EDIT: I have begun using talcum powder as a mold release. It is freaking amazing and you should do it too. Look for a scentless baby powder (scented if you can handle the stink) with “talc” or “talcum powder” as the only ingredient. Cornstarch fucks with the chemistry, but does make a fantastic filler putty (see: https://www.youtube.com/watch?v=NA2XJ7PTT3M ) . Wear a mask, because inhaling a bunch of it will fuck your evening up. Tap the talc lightly over the mold halves, then clap them together a few times to distribute the powder evenly. It shreds the resin’s surface tension, and I’ve managed to pull much cleaner and less-bubbly casts than ever before with it. Get dat shit.
You will probably want to cast multiple items simultaneously; it’s very difficult to measure the exact amount you need for a mold by eye (again, as we’ll see below..). It’s a good idea to have an additional mold on standby just in case, so as not to waste resin – one model’s worth per run adds up FAST.
At the same time, resin cures faster when there’s more of it; more than about 4 mold’s worth of a fast-curing resin will sieze up in the mixing cup before you can pour it. For the Smooth-cast 300 I use, I’ve found the sweet spot is 3 molds’ worth – about 2Tbsp each of the two parts of the resin. I’ve tested 325 Colormatch before, and found it a bit lacking for small-scale casting; it’s very sensitive to mix ratios, fills with bubbles if you don’t vac it, and cures unpredicatably.
Step 2: Mixing the resin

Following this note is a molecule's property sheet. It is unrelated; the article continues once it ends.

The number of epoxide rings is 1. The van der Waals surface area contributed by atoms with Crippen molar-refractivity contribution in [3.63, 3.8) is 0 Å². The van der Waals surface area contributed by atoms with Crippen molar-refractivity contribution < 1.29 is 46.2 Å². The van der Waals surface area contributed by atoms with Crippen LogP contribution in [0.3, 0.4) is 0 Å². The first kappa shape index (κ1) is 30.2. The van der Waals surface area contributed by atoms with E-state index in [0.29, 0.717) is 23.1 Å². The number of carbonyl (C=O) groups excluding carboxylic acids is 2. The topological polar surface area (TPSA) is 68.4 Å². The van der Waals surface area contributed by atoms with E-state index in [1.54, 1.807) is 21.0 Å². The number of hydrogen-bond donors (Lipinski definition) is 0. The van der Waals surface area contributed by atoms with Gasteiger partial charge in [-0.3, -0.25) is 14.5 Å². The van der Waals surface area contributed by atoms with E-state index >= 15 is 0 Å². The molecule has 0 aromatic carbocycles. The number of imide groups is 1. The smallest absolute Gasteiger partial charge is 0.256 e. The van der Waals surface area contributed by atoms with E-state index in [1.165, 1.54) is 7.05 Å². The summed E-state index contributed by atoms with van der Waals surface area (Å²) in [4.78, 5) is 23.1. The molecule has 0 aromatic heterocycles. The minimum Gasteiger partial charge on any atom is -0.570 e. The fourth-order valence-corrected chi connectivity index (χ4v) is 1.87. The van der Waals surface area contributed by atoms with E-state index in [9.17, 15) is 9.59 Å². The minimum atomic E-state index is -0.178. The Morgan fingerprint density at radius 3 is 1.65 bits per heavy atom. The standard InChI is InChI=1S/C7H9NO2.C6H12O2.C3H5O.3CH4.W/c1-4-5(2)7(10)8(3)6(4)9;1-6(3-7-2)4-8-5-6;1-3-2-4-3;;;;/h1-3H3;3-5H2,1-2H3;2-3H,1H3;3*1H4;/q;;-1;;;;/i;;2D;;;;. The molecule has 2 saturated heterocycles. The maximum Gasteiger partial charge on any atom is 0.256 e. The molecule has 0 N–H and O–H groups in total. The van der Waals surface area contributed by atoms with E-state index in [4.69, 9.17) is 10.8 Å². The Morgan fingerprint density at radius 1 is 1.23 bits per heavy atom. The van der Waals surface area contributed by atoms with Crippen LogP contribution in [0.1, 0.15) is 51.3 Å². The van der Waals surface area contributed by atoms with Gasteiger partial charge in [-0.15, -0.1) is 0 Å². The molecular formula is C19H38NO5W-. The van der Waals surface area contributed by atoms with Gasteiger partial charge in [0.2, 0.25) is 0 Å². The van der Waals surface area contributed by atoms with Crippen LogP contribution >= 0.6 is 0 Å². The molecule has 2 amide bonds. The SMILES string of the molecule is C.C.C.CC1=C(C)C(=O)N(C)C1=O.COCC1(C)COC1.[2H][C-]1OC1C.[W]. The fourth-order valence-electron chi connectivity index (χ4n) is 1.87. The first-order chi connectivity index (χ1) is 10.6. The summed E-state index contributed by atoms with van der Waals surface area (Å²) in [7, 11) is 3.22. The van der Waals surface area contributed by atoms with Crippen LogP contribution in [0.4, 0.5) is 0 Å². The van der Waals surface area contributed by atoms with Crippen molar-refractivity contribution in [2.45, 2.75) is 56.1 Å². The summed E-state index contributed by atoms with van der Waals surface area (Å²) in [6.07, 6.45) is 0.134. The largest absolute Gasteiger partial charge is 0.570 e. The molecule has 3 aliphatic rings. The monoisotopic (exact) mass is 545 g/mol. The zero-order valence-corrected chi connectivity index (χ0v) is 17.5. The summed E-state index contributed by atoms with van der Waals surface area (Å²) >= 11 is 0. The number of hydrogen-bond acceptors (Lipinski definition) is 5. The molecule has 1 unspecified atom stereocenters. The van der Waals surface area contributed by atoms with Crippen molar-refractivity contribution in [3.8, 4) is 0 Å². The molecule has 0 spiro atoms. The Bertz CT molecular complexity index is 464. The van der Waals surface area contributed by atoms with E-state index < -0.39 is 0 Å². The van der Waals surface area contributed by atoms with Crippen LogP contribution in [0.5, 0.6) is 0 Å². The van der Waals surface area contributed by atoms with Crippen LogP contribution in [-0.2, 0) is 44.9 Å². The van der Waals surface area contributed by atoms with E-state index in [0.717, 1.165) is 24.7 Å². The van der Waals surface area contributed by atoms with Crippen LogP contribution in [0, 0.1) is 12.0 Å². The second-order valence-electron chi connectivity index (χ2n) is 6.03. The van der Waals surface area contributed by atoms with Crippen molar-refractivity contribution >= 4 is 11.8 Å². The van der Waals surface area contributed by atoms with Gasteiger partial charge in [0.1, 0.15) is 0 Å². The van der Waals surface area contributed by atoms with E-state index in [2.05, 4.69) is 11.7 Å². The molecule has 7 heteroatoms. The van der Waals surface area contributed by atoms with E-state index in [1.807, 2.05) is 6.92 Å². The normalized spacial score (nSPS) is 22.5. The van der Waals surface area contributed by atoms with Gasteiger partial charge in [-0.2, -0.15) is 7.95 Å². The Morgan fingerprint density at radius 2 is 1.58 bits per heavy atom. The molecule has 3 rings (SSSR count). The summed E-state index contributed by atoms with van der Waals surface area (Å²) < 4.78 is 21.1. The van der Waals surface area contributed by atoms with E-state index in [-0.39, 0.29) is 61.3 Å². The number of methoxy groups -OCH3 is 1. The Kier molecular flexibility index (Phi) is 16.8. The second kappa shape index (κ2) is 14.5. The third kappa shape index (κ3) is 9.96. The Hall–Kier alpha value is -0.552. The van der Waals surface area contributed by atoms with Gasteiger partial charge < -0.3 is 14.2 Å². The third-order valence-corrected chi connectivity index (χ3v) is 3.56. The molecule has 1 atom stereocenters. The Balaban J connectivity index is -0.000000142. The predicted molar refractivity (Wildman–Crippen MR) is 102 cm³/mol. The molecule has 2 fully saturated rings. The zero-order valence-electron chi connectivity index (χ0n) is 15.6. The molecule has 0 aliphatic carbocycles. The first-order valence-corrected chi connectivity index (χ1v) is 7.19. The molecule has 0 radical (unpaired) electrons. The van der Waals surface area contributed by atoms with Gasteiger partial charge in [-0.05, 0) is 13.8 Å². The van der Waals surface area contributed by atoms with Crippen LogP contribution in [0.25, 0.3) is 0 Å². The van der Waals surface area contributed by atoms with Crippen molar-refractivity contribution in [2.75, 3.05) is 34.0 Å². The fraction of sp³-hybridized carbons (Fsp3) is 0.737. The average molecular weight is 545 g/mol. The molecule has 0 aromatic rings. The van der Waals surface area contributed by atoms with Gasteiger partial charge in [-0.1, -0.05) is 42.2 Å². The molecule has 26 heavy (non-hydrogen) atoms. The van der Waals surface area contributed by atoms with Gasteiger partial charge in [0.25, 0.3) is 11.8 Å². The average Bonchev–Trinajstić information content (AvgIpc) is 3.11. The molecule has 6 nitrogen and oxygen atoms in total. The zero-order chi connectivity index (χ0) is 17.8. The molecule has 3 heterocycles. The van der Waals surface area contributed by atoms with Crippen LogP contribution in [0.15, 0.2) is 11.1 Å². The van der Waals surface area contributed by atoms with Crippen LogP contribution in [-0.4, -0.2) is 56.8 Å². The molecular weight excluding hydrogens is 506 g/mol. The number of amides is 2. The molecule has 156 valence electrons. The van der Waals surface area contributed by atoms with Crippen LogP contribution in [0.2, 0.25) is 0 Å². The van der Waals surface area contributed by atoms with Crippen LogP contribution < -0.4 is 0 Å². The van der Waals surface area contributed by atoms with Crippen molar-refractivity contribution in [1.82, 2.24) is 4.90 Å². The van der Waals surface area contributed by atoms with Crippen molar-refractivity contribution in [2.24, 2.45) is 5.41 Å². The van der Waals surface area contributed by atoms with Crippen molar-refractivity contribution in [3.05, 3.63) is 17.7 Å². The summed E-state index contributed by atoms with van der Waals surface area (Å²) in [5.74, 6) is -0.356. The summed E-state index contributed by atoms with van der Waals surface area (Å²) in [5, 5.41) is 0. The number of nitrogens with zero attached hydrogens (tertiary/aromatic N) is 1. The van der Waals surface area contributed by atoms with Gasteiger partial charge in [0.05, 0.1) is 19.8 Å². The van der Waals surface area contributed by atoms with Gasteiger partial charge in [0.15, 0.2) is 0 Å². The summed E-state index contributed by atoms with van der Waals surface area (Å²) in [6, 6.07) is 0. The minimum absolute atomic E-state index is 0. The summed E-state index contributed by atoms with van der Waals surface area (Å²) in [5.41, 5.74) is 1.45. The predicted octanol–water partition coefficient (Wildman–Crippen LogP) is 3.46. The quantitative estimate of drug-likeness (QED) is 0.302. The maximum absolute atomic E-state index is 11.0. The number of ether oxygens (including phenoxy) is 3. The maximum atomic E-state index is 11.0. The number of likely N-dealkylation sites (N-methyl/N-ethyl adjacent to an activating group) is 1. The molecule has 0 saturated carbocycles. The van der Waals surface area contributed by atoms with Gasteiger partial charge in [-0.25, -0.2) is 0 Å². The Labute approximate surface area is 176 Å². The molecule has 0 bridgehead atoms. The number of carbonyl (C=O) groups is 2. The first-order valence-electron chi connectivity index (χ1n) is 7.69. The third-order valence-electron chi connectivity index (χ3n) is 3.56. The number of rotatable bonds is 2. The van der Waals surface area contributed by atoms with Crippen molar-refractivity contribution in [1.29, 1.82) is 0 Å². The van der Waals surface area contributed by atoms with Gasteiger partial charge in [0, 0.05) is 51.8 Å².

No pix here, but I’ve got some pointers.
• Stir the resin in each jar separately, using a smooth circular motion to avoid bubbles. Let the jar sit for a few minutes before pouring, which will also help.
• DO NOT allow ANY of either component of the resin to enter it’s opposite number’s jar. You can instantly ruin it. I store the jars on opposite sides of my workroom, in fact. Use separate, labelled stir sticks for Part A, Part B, AND the mixing cup. Pour the resin parts into opposite sides of the mixing cup.
• If you you accidentally pour too much of one part into the cup, MATCH IT. Bad proportions of the resin can keep it from curing, or cause it to attack the mold; both can ruin a day’s work slowly and painfully. It’s better to waste half a pour from curing too fast than wreck multiple molds.
Once it’s in the cup, you’ll notice that one part is smokier and a bit yellow, while the other’s clear. You can use a desklamp from the side to see the two liquids as you mix; stir with a smooth, circular motion until the two blend completely and the mixture looks clear. About 15 seconds is enough for a small pour.
Step 3: The Pour
This is where you make or break your piece.
You want to pour the resin evenly and smoothly, starting with the smallest and most detailed items and moving to the largest last. To minimize bubbles, aim for the lowest area on the mold and pour slowly. You can use the stir stick to guide the flow to a certain extent.
Remember, it’s better to overpour than get too little into the mold, but every dram that you overpour is contributing to the mess. Try to keep the resin from overflowing the mold cavity, but don’t freak out if it does.
If the resin starts flowing less like water and more like honey, it’s about to set; it will also heat up significantly.